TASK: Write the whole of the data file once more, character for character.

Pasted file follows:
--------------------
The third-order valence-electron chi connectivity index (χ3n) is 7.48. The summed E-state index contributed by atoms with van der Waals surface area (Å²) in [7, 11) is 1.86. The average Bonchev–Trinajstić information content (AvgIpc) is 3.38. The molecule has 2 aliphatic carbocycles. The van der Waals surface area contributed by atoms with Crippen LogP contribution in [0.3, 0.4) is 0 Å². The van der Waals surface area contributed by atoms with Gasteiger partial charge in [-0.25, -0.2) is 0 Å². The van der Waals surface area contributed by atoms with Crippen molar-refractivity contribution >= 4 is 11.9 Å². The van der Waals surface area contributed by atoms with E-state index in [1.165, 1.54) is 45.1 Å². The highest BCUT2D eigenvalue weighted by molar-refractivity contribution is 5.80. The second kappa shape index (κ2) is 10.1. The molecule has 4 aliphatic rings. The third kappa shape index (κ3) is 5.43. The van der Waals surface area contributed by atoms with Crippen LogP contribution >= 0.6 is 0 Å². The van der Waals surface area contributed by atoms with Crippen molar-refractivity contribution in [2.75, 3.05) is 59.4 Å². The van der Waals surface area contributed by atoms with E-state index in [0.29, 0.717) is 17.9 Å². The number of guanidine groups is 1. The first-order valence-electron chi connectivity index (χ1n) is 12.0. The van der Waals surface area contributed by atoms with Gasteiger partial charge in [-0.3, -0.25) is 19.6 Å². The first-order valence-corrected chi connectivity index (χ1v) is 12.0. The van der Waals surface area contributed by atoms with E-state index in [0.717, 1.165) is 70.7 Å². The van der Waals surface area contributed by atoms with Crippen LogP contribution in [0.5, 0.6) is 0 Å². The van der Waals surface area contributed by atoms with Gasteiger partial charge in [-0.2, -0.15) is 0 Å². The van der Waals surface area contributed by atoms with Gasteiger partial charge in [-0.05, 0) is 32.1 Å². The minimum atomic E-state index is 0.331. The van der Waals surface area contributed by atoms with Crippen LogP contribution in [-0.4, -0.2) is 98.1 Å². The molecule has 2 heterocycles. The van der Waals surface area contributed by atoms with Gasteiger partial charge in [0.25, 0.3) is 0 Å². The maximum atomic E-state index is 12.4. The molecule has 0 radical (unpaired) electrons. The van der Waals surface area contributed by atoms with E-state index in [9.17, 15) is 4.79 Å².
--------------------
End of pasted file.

The third-order valence-electron chi connectivity index (χ3n) is 7.48. The summed E-state index contributed by atoms with van der Waals surface area (Å²) in [7, 11) is 1.86. The average Bonchev–Trinajstić information content (AvgIpc) is 3.38. The molecule has 2 aliphatic carbocycles. The van der Waals surface area contributed by atoms with Crippen LogP contribution in [0.3, 0.4) is 0 Å². The van der Waals surface area contributed by atoms with Gasteiger partial charge in [-0.25, -0.2) is 0 Å². The van der Waals surface area contributed by atoms with Crippen molar-refractivity contribution >= 4 is 11.9 Å². The van der Waals surface area contributed by atoms with E-state index in [1.165, 1.54) is 45.1 Å². The highest BCUT2D eigenvalue weighted by molar-refractivity contribution is 5.80. The second kappa shape index (κ2) is 10.1. The molecule has 4 aliphatic rings. The third kappa shape index (κ3) is 5.43. The van der Waals surface area contributed by atoms with Crippen LogP contribution >= 0.6 is 0 Å². The van der Waals surface area contributed by atoms with Crippen molar-refractivity contribution in [2.75, 3.05) is 59.4 Å². The van der Waals surface area contributed by atoms with E-state index in [0.29, 0.717) is 17.9 Å². The number of guanidine groups is 1. The first-order valence-electron chi connectivity index (χ1n) is 12.0. The van der Waals surface area contributed by atoms with Gasteiger partial charge in [-0.3, -0.25) is 19.6 Å². The first-order valence-corrected chi connectivity index (χ1v) is 12.0. The van der Waals surface area contributed by atoms with E-state index in [0.717, 1.165) is 70.7 Å². The van der Waals surface area contributed by atoms with Crippen LogP contribution in [0.5, 0.6) is 0 Å². The van der Waals surface area contributed by atoms with Gasteiger partial charge in [-0.2, -0.15) is 0 Å². The van der Waals surface area contributed by atoms with Gasteiger partial charge in [-0.05, 0) is 32.1 Å². The minimum atomic E-state index is 0.331. The van der Waals surface area contributed by atoms with Crippen LogP contribution in [-0.4, -0.2) is 98.1 Å². The molecule has 2 heterocycles. The van der Waals surface area contributed by atoms with Gasteiger partial charge in [0.25, 0.3) is 0 Å². The maximum atomic E-state index is 12.4. The molecule has 0 radical (unpaired) electrons. The van der Waals surface area contributed by atoms with E-state index in [9.17, 15) is 4.79 Å².